Last year at DockerCon and Microsoft Connect, we announced the Cloud Native Application Bundle (CNAB) specification in partnership with Microsoft, HashiCorp, and Bitnami. Since then the CNAB community has grown to include Pivotal, Intel, DataDog, and others, and we are all happy to announce that the CNAB core specification has reached 1.0.

    We are also announcing the formation of the CNAB project under the Joint Development Foundation, a part of the Linux Foundation that’s chartered with driving adoption of open source and standards. The CNAB specification is available at cnab.io. Docker is working hard with our partners and friends in the open source community to improve software development and operations for everyone.

  • CNAB ready for prime time, says Docker

    Docker announced yesterday that CNAB, a specification for creating multi-container applications, has come of age. The spec has made it to version 1.0, and the Linux Foundation has officially accepted it into the Joint Development Foundation, which drives open-source development.

    The Cloud Native Application Bundle specification is a multi-company effort that defines how the different components of a distributed cloud-based application are bundled together. Docker announced it last December along with Microsoft, HashiCorp, and Bitnami. Since then, Intel has joined the party along with Pivotal and DataDog.

    It solves a problem that DevOps folks have long grappled with: how do you bolt all these containers and other services together in a standard way? It’s easy to create a Docker container with a Docker file, and you can pull lots of them together to form an application using Docker Compose. But if you want to package other kinds of container or cloud results into the application, such as Kubernetes YAML, Helm charts, or Azure Resource Manager templates, things become more difficult. That’s where CNAB comes in.

today's leftovers

Filed under
Misc
  • This $8,000 super computer can be yours for pennies

    With companies of all sizes looking to boost their computing power, the amount of competition to provide such services is keener than ever.

    20 years ago, the world’s most powerful computer was the Intel-powered ASCI Red. It had nearly 10,000 cores, a peak performance of 3.21 Tflops and had a cool price tag of $55 million.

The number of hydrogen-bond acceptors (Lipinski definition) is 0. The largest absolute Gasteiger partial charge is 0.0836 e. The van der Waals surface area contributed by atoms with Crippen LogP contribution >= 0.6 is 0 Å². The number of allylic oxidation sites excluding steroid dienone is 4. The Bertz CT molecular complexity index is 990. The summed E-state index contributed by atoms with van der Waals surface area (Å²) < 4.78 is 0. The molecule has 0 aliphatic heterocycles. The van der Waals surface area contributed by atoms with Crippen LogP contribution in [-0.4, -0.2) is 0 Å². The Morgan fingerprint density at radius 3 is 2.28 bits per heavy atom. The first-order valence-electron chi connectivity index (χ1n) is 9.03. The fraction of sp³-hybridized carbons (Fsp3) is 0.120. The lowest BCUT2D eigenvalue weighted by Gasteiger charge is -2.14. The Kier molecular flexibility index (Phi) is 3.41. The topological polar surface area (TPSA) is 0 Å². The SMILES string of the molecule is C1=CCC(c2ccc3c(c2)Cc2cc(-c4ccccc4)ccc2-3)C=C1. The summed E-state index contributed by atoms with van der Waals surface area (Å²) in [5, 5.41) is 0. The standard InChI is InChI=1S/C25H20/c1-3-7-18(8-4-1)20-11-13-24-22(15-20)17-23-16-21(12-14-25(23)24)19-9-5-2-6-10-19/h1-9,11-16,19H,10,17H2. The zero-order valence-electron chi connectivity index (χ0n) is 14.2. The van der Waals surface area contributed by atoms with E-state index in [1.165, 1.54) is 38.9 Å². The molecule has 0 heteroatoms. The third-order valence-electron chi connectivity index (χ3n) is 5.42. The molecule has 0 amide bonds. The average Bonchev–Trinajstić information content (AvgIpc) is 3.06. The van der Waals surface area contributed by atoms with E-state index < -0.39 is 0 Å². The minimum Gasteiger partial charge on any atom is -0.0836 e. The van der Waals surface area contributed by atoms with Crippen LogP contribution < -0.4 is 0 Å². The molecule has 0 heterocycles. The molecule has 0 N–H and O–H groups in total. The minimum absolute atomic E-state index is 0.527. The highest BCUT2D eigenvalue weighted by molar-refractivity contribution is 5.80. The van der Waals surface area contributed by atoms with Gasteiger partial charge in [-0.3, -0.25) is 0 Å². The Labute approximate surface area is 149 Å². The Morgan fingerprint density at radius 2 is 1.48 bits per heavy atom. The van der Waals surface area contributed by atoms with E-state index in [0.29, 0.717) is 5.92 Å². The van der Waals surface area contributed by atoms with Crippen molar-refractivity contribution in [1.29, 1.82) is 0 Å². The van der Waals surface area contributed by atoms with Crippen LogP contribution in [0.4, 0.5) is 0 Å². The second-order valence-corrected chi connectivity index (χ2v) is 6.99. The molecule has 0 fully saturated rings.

[...]

    Ubuntu 18.04 is included as the default operating system and you can upgrade it to WIndows Server 2019. As with all Ionos dedicated servers, there's also a 1Gbps unlimited data pipe, and you can choose the location of your server (either US or Europe).

  • 9 steps to awesome with Kubernetes and Red Hat OpenShift

    Our first DevNation Live regional event was held in Bengaluru, India in July. This free technology event focused on open source innovations, with sessions presented by elite Red Hat technologists.

    Kubernetes has become the de facto standard for hybrid cloud portable application architecture, and in this session, Burr Sutter shows why Kubernetes and Red Hat OpenShift provide the ideal solution for deploying and managing microservices in your organization.

    This live hands-on session is for any developer who is interested in Linux containers and cloud-native application architecture. Our examples will primarily be in Java, as there is some special “care and feeding” related to Java in a container, but the lessons are applicable to any programming language.

  • GNU World Order 13x38

    First up: all about mcookie, mesg, and namei from util-linux. Then, a discussion of how one might transition to running Linux exclusively. Do you have a story of how you switched to Linux full-time? Do you not run Linux and just run as much open source as possible?

  • Interview with Julius Grels

    At one point I started to search for open source alternatives for the myriad number of programs I was using, and Krita was a recommendation somewhere to replace Photoshop, with high ratings from users.

  • MINIX Unveils NEO T5 & NEO U22-XJ Amlogic S905X2 / S922XJ Android TV Media Hubs

    We’ve already seen MINIX showcased a fanless Gemini Lake mini PC at IFA 2019, but the company also had two upcoming Amlogic TV boxes on display at the event.

  • QMO: Firefox 70 Beta 6 Testday Results

    Hello Mozillians!

    As you may already know, Friday, September 13th – we held a new Testday event, for Firefox 70 Beta 6.

    Thank you all for helping us make Mozilla a better place: Gabriela (gaby2300), Dan Caseley (Fishbowler) and Aishwarya Narasimhan!